Book 7, Darkest Secret, is the story of Amun, the keeper of secrets.  Amun isn't one of my favorites of the Lords, but this was probably one of my favorite books.  He's quiet, can't speak without spilling secrets, so he uses sign language and he's never had a big part in the other stories.  I enjoyed this book quite a bit though because I found the story of him and Haidee - a former hunter who had devoted her life to tracking down the Lords - to be interesting.  I liked their journey through different levels of hell and the discovery of their past together. 

Book 8, Darkest Surrender, is Strider's story.  He's the keeper of defeat.  He turns everything into a challenge and he has to win, or else he suffers.  I didn't like this book all that much.  A harpie, Kaia, one of Gwen's sisters has fallen for him.  Then he has to accompany her to the Harpie Games.  Felt like he was guilted -- or maybe challenged -- into falling for her.  I just didn't find the Harpie Games all that interesting and I didn't care much about Strider and Kaia.

Book 9 - Darkest Seduction was the book I'd been most anxious to read.  It sat there in my stack of books, taunting me with his hauntingly beautiful cover.  But I couldn't read it until I read the books before it.  This was the story of Paris, the keeper of promiscuity.  A few books back, he found his soul mate, and she happened to be a hunter, trying to capture him, and then she died in his arms.  Since then he'd been on a downward spiral.  In this world, rarely is anyone ever completely dead.  Paris finds Sienna and he's determined to be with her.  They've both been through their own personal hells.  I found myself wanting so much for them to finally be happy and to be together.  I liked this book quite a bit, but being that it was Paris' story, I had expected some mind-blowing sex and of all the books, this was probably the most watered down.  More implied and less explicit.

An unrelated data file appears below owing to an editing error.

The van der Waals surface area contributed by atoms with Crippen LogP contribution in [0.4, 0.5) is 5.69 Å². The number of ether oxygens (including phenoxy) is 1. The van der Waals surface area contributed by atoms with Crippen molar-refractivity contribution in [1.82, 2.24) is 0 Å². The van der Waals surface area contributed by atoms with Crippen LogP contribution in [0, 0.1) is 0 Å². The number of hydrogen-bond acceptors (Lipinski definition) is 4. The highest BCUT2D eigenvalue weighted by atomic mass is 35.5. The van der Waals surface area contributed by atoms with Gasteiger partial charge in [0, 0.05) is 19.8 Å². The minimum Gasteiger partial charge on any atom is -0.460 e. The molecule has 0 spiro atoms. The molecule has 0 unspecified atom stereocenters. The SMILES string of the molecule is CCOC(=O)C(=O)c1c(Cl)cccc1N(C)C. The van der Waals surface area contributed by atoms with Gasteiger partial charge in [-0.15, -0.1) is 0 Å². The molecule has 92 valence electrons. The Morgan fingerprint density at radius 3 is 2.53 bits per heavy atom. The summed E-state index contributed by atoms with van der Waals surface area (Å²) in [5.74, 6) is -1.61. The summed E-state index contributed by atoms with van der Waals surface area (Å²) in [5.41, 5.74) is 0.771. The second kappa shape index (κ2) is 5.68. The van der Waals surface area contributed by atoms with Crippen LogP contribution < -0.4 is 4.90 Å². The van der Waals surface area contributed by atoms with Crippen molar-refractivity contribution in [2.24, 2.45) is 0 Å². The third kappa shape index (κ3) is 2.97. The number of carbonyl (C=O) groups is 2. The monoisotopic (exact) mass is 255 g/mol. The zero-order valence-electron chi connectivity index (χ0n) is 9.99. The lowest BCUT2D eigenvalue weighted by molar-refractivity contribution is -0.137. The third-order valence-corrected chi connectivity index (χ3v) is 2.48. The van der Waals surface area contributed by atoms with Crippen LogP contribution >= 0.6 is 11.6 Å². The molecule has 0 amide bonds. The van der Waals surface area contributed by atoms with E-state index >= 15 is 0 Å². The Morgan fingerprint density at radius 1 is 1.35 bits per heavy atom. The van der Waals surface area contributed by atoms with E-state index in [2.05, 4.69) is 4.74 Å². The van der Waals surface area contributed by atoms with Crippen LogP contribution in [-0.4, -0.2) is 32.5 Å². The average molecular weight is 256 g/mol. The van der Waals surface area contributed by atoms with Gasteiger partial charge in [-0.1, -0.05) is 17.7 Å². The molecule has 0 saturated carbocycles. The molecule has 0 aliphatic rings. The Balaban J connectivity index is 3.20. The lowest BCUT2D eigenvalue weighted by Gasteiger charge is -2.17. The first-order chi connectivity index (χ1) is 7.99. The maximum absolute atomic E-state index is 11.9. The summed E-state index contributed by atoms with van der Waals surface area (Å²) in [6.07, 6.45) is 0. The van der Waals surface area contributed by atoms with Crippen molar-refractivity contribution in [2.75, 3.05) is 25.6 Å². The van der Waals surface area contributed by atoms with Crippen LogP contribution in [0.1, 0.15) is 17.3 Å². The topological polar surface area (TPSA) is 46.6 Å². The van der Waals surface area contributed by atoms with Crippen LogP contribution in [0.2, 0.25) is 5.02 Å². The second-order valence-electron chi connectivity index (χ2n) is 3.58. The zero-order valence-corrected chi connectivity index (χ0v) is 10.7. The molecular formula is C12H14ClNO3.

For the most part, I read these books one right after the other, taking about two or three days per book.  I had to take a break after book five because I was waiting for book six to become available at the library.  But I sunk into this world, lost all interest in anything happening outside of these books.  Besides the couples on which each book focuses, there is also the big, overall story of the Lords fighting against the hunters, some crazed humans who blame the Lords for all that is bad in the world.  I equated them to religious zealots, causing all kinds of violence to further their righteous agenda.  They're also on a quest to obtain four artifacts to help them find Pandora's box.  Then there's the conflict happening between the gods - the Greeks and the Titans, I believe.  There's a lot happening in this world - it's not just demon meets girl/harpie/angel/demi-god and they live happily ever after.  These books were exactly what I needed at the end of my summer. 

I finished the last book right as school started and I had to return to work.  And the next book won't be available until next summer.  I kind of hate that I'll have to wait so long for the next book, afraid it won't feel the same as reading one book right after the other.  Maybe I'll just re-read my favorites from this series before the next one comes out.